Tuesday, August 10, 2010

Scrapbook Tip #3: Paper Cutters

Welcome back to another Two minute Tuesday -- Scrapbook Tip #3

Today we will talk about the different paper cutters available.

 There are many out there but they basically fall into one of these categories:
  • Guillotine Paper Cutters - These are used for precision cutting.  They contain a large blade that can cut up to about ten sheets of paper, cardboard and textiles -- depending on the thickness of the item being cut.  Guillotine trimmers generally have a guide, a ruler, and a grid pattern to help ensure that your cuts are straight.  These are not really for your general crafter and they are very similar to the arm cutters.
  • Rotary Paper Cutters - Designed for graphic artists and photographers due to the clean accurate cut.  Rotary paper trimmers use a round cutting blade, which slides along a rail that can cut in either direction.  This is my personal favorite as it is the most accurate and I can cut from the middle too if I want to do an opening in the middle of a card or something similar.  Fiskars is a good one.
  • Arm Cutters - A lot of stores carry this kind in the scrap booking section or in the school, and office section of your discount superstores. These cutters are the most common type cutter/trimmer and state they are designed for everyday use.  They generally have a ruler, a guide and a large bladed arm.  You see these a lot in the schools.  I don't care for them.  They are scary, seem kind of dangerous, and if the screw is not properly adjusted do not cut well.  If the screw is not tight enough they flop around when you try to cut making your paper bend instead of cutting.  If the screw is too tight it rubs and is hard to cut, you keep running into the metal edge and dull your blade faster.  Also as they get older they don't cut straight, due to the arm movement.  I would avoid this type if you have small children.
  • Stack Cutters – Perfect for cutting through large stacks of paper.  They generally have a guide and a ruler to help you achieve the desired cut as well as a clamp to fix the paper in place to avoid tearing.  You won't find this kind in your general store.  They are for bigger jobs and are generally a more professional type of cutting instrument.  You can probably find them on line if you are really interested in this type, but for your average crafter, you really don't need this type of paper cutter.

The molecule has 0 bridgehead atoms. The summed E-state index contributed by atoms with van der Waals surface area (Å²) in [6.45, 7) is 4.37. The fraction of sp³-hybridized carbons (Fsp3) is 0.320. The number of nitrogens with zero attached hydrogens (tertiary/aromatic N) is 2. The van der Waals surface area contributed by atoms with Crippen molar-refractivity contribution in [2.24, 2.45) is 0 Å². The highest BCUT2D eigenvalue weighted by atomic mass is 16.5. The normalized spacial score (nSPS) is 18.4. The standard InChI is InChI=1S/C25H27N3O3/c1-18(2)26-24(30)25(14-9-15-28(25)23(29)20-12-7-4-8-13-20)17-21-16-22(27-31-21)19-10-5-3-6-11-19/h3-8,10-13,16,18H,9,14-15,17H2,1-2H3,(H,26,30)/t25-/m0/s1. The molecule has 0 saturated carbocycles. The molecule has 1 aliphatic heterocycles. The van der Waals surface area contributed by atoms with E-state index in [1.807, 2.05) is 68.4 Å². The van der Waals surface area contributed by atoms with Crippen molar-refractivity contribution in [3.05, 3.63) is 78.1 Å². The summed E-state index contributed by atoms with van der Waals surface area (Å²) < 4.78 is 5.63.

• Crafter's trimmer -- I'm not really sure what to call this last one, so I just called it the crafter's trimmer because you will often see them in the craft section.  I have one of these in addition to my rotary cutter.  Basically you have a plastic arm of some type that either lifts from the top so you can place paper under it, or is hinged on both sides and you slide the paper from left-to-right / right-to-left.  The blade rests in the middle of the arm and you slide the blade up and down to cut your paper.  These are used for small scale type cutting.  They only cut one sheet of paper at a time and they are limited in how large a piece you can cut, usually less than 12"x12".  However, the great thing about them, and the main thing I use mine for, is for putting the alternate blade in them so that you can create a crease in which to make nice even folds.  If you make a lot of cards this is fabulous.
See you next time on Two minute Tuesday. :)


  1. I've been wanting to buy one of these, and didn't have a clue about them! Thanks so much for this info, it's going to help me a lot!

  2. WOW! Thanks for clarifing that for me...they are so confusing!
    Thanks for the visit and sweet comment.


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